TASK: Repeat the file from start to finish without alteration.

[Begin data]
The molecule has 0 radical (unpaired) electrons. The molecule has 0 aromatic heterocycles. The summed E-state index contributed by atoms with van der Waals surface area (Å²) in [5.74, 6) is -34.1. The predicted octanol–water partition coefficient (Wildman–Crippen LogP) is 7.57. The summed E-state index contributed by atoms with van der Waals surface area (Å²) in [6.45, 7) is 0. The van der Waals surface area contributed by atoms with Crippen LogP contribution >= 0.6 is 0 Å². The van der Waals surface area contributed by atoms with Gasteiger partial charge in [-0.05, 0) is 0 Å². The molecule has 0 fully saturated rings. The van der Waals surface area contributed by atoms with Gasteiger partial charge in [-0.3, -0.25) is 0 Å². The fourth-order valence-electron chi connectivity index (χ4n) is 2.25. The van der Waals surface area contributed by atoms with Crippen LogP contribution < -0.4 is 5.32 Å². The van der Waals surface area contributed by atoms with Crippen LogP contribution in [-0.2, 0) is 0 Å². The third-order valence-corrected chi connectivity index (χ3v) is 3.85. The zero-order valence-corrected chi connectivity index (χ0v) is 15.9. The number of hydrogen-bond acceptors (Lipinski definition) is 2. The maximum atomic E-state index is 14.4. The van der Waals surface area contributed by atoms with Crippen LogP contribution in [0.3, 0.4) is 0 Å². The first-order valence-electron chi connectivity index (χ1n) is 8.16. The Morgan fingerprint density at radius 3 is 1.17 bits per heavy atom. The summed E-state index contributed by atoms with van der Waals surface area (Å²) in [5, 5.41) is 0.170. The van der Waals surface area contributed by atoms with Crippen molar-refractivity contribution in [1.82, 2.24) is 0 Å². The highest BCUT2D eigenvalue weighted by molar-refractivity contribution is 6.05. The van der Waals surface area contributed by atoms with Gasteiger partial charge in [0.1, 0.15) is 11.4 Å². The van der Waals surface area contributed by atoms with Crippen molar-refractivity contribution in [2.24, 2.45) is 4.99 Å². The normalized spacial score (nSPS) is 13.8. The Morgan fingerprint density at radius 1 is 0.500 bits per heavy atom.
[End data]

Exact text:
The molecule has 0 radical (unpaired) electrons. The molecule has 0 aromatic heterocycles. The summed E-state index contributed by atoms with van der Waals surface area (Å²) in [5.74, 6) is -34.1. The predicted octanol–water partition coefficient (Wildman–Crippen LogP) is 7.57. The summed E-state index contributed by atoms with van der Waals surface area (Å²) in [6.45, 7) is 0. The van der Waals surface area contributed by atoms with Crippen LogP contribution >= 0.6 is 0 Å². The van der Waals surface area contributed by atoms with Gasteiger partial charge in [-0.05, 0) is 0 Å². The molecule has 0 fully saturated rings. The van der Waals surface area contributed by atoms with Gasteiger partial charge in [-0.3, -0.25) is 0 Å². The fourth-order valence-electron chi connectivity index (χ4n) is 2.25. The van der Waals surface area contributed by atoms with Crippen LogP contribution < -0.4 is 5.32 Å². The van der Waals surface area contributed by atoms with Crippen LogP contribution in [-0.2, 0) is 0 Å². The third-order valence-corrected chi connectivity index (χ3v) is 3.85. The zero-order valence-corrected chi connectivity index (χ0v) is 15.9. The number of hydrogen-bond acceptors (Lipinski definition) is 2. The maximum atomic E-state index is 14.4. The van der Waals surface area contributed by atoms with Crippen LogP contribution in [0.3, 0.4) is 0 Å². The first-order valence-electron chi connectivity index (χ1n) is 8.16. The Morgan fingerprint density at radius 3 is 1.17 bits per heavy atom. The summed E-state index contributed by atoms with van der Waals surface area (Å²) in [5, 5.41) is 0.170. The van der Waals surface area contributed by atoms with Crippen molar-refractivity contribution in [1.82, 2.24) is 0 Å². The highest BCUT2D eigenvalue weighted by molar-refractivity contribution is 6.05. The van der Waals surface area contributed by atoms with Gasteiger partial charge in [0.1, 0.15) is 11.4 Å². The van der Waals surface area contributed by atoms with Crippen molar-refractivity contribution in [2.24, 2.45) is 4.99 Å². The normalized spacial score (nSPS) is 13.8. The Morgan fingerprint density at radius 1 is 0.500 bits per heavy atom.